Brain Tumor Research

Innovative and cutting-edge brain tumor research conducted at the University of Pittsburgh Department of Neurological Surgery occurs across multiple campuses at the University of Pittsburgh including the John Rangos Research Center at UPMC Children’s Hospital of Pittsburgh, the University of Pittsburgh School of Medicine, and the UPMC Hillman Cancer Center.

Brain tumor research at the University of Pittsburgh is one of the largest clinical and most productive basic/translational brain tumor programs in the country, encompassing research across the adult and pediatric brain tumor science spectrum and supported heavily in funding from the National Institutes of Health and other generous foundations. University brain tumor research is collaborative with researchers and clinicians from diverse fields, including neurosurgery, radiation oncology, neuro-oncology, neuropathology, and neuroradiology, working together to tackle the complex challenges associated with brain tumors. This multidisciplinary collaboration fosters a comprehensive understanding of brain tumor biology, enables faster translation of discoveries into clinical practice, and ultimately improves patient care with clinical trials.

The following laboratories are focused on brain tumor research:

• Brain Tumor Biology and Therapy Laboratory
Studies pediatric and adult high-grade gliomas (HGG) and diffuse intrinsic pontine gliomas (DIPG). Directed by Sameer Agnihotri, PhD.

• Brain Tumor Evolution and Therapy Laboratory
Studies the genetic and epigenetic events contributing to the evolution of brain tumors. Directed by Baoli Hu, PhD.

• Brain Tumor Metabolism and Functional Cancer Genomics Laboratory 
Explores the underlying disease mechanism of pediatric brain tumors, with a specific interest in pediatric cancer stem cells, brain tumor metabolism, epigenetics, and post transcriptional and translational regulation. Directed by Antony MichaelRaj, PhD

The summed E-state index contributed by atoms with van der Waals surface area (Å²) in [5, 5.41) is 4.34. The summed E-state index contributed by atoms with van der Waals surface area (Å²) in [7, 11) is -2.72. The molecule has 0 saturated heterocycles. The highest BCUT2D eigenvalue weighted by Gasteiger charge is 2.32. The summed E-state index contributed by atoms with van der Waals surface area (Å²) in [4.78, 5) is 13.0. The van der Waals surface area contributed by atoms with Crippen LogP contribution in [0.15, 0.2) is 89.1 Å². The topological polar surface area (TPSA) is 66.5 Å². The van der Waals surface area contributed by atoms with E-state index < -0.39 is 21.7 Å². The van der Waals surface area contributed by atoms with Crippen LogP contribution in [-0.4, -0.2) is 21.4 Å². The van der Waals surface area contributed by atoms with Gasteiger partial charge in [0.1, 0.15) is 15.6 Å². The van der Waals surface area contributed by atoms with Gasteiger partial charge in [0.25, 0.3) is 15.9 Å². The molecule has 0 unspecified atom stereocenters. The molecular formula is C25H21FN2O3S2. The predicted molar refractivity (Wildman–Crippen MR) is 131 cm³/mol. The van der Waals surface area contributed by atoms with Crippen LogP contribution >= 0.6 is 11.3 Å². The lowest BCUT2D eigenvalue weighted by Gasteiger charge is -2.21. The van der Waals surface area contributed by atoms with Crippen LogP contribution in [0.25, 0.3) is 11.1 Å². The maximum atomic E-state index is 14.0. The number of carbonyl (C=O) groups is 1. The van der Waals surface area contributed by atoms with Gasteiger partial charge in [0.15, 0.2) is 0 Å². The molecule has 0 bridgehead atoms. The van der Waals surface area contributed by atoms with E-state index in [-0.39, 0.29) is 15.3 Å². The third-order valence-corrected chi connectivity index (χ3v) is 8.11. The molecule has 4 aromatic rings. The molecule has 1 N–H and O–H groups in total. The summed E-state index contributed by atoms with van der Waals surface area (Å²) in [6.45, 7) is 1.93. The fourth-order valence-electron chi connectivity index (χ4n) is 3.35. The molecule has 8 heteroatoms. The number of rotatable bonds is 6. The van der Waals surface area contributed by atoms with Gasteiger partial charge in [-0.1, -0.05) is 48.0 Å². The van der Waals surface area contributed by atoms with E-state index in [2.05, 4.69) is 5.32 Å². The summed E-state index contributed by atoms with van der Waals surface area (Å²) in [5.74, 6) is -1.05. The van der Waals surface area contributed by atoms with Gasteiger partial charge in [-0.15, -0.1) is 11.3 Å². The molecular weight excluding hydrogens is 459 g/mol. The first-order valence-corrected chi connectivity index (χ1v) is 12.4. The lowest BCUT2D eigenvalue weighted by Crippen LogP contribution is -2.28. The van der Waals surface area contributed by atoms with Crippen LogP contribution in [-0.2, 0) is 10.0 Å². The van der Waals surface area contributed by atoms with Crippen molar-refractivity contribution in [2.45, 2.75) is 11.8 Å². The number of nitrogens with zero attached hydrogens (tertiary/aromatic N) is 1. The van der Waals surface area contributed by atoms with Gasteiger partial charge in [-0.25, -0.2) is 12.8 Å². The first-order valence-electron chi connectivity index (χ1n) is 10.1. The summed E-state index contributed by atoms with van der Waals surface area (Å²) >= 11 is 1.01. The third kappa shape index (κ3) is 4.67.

• Brain Tumor Nanotechnology Laboratory
Involved in the testing of nanoparticle constructs for the targeted imaging and therapy of patient-based brain tumor models. Directed by Constantinos G. Hadjipanayis, MD, PhD, and lab manager Alexandros Bouras, MD.

• Fiber Tractography Laboratory
Focused on the application of High-Definition Fiber Tractography for presurgical planning and intraoperative navigation to facilitate brain function preservation. Directed by Fang-Cheng (Frank) Yeh, PhD.

Molecular Tumor Personalized Precision Laboratory  
Focuses on personalized patient-centered care for brain and spinal tumors. Directed by Pascal Zinn, MD, PhD.

• Pediatric Neurosurgery ImmunoOncology Laboratory
Seeks to develop novel immuno-oncology approaches to treat deadly pediatric central nervous system tumors. Directed by Gary Kohanbash, PhD.

• Rich Brain Tumor Laboratory
Focuses on identifying novel therapeutic paradigms in the treatment of advanced cancers, primarily malignant brain tumors, through the prism of stem cell biology to identify core regulatory pathways amenable to pharmacologic targeting. Directed by Jeremy Rich, MD, deputy director of the UPMC Hillman Cancer Center.

• Translational Neuro-Oncology Laboratory
Develops novel preclinical models of glioma and identifies drug targets for early-phase clinical trials in patients with malignant brain tumors. Directed by Kalil Abdullah, MD.

Brain Tumor Research Advances

Significant contributions to brain tumor research have occurred at the University of Pittsburgh, with numerous groundbreaking discoveries and innovations. Researchers have pioneered novel techniques for intraoperative brain tumor visualization for fluorescence-guided surgery (FGS). In addition, brain tumor imaging has been developed at the University of Pittsburgh, such as advanced MRI and PET imaging, which allow for better visualization and characterization of tumors. These imaging tools aid in precise tumor diagnosis, treatment planning, and monitoring of treatment response.

Brain tumors are inherently immunosuppressive. Previous work in our brain tumor program identified new vaccine strategies for the treatment of gliomas. Researchers in our group developed glioma-associated antigen peptide vaccines to boost tumor-specific immune responses. Phase I clinical trials of these vaccines demonstrate robust induction of antigen-specific immune responses and some clinical activity in both adult and pediatric patients with glioma. Recent studies have identified patterns of gene expression in peripheral blood mononuclear cells that are associated with response and resistance to peptide-based vaccination in pediatric low-grade gliomas. 

Another strategy in brain tumor research is to inhibit the pathways that promote tumor growth or to stimulate those that promote tumor cell killing. The poor response of malignant gliomas to conventional therapies, such as cytotoxic chemotherapy or radiotherapy, reflects resistance of these tumors to undergoing apoptosis in response to DNA damage or mitogen depletion. Through a large-scale screening study, we have identified several exploitable targets, which when inhibited induce tumor cytotoxicity. We have been examining pharmacological agents to inhibit these targets, alone and in combination with agents that induce apoptotic signaling in these tumors.